I am truly not a political person. When people get together and talk about politics in social situations, I’m usually the one who mentions a couple of salient points to look like I know what I’m talking about, then I either leave the conversation or sit silently and nod my head at others while they argue on. This is one of those times, however, I think it is important that I leave my political comfort zone and speak my piece, not for me, rather for future generations of Americans who must navigate the labyrinth that is the Patient Protection and Affordable Care Act. With President Obama’s re-election comes the cementing inevitability of his signature legislation. Its impact will be widespread and affect future generations profoundly, so I offer my ‘insider’ perspective on some of the most disagreeable provisions.
I come from a family of lawyers yet I married a physician. That makes family gatherings interesting!
He happens to be an Ob/Gyn, so I understand the doctor-patient dynamic from both sides of the street. I accept the fact that physicians need to be held accountable for wanton negligence, however, in the 33 years my husband has been in training and practice, I have never known a doctor, or for that matter, any clinician who didn’t live by the First Rule: Do no harm. It’s a professional imperative, akin to the military code of honor. Which begs the question of why they need to practice so defensively? After all, their professional DNA encodes that they be prudent, analytical and healthily obsessive over quality care for every patient.
Why, then the estimated minimum thirty percent markup on America’s healthcare bill? Answer: The malpractice bar is a powerful and intimidating industry. The threat of litigation hovers over every patient encounter like an unfriendly drone. Thoughts of the menacing humiliation, emotional and financial consequences of a malpractice claim poison a trusting atmosphere from the start. It’s no wonder that many physicians over test and over treat to avoid a medically untrained Monday morning quarterback attorney crying foul. While many suits result in defendants’ verdicts, all sued doctors are forever changed as a result. Just ask one. I’ve heard the stories over and over from the best docs. Thus the avoidance behavior we call defensive medicine.
Missing in the PPACA is meaningful tort reform that would have the impact of significantly lowering the total cost of health care. Now that the “fiscal cliff” is history, a new looming and equally threatening hazard awaits with potentially apocalyptic costs if PPACA’s spending obligations aren’t met with serious fiscal discipline. Meaningful tort reform would certainly contain costs and direct resources to patient care, not a bloated malpractice industry. Yet the PPACA only commits $50 million in grants for pilot projects addressing this enormous problem. Ignoring the large defensive medicine gorilla in the room is a glaring omission and a lost opportunity at this critical time.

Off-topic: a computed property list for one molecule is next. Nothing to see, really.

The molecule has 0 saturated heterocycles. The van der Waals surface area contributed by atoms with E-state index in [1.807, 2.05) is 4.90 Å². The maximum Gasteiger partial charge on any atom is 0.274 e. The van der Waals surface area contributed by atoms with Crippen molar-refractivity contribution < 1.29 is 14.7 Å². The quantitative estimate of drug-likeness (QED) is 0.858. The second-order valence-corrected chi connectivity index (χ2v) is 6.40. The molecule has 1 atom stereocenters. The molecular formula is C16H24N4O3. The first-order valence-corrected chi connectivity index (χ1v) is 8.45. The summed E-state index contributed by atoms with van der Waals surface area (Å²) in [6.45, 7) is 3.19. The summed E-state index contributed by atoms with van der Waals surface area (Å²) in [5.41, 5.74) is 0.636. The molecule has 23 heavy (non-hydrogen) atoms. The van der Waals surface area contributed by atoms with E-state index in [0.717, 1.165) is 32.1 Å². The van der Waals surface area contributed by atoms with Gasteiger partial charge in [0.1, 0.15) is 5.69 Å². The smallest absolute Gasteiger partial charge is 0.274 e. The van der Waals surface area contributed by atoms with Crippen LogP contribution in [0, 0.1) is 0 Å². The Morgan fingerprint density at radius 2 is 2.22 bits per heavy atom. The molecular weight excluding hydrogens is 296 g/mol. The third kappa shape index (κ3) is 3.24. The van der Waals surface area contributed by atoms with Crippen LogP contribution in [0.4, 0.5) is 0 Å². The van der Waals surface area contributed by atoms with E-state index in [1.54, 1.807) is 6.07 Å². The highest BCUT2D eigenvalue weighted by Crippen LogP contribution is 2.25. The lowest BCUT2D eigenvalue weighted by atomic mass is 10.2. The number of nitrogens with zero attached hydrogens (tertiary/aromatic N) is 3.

Another impediment is the Electronic Medical Record mandate, another government mandate that has evolved through previous legislation, but reaches maturity as the PPACA’s most pervasive provisions kick in over the next couple years. One mandate requires doctors to enter all orders and prescriptions. Another punishes incomplete utilization with lower pay, while rewarding compliance with incentive “carrots”. I hear doctors saying they’re the highest paid, most overqualified data entry clerks in America! Of course the central planners claim all this distraction will improve quality and prevent mistakes. However, these and other bureaucratic distractions simply distract clinicians from the core tasks of analyzing and treating patients’ problems. It is estimated the additional burdens can mean 5-10 additional minutes per patient. For the average doc seeing 20 patients daily, that’s roughly 3 hours a day not taking care of sick people! Since healthcare reform is to provide access to 45 million more patients, doctors need less administrative “noise”, not more. As President Obama likes to say of late, “The math just doesn’t work out”. Throw in an estimated doctor shortage of over 90,000 by 2020, according to the Association of American Medical Colleges, and you can see why doctors appear to be aging more quickly than their patients. I know my guy is.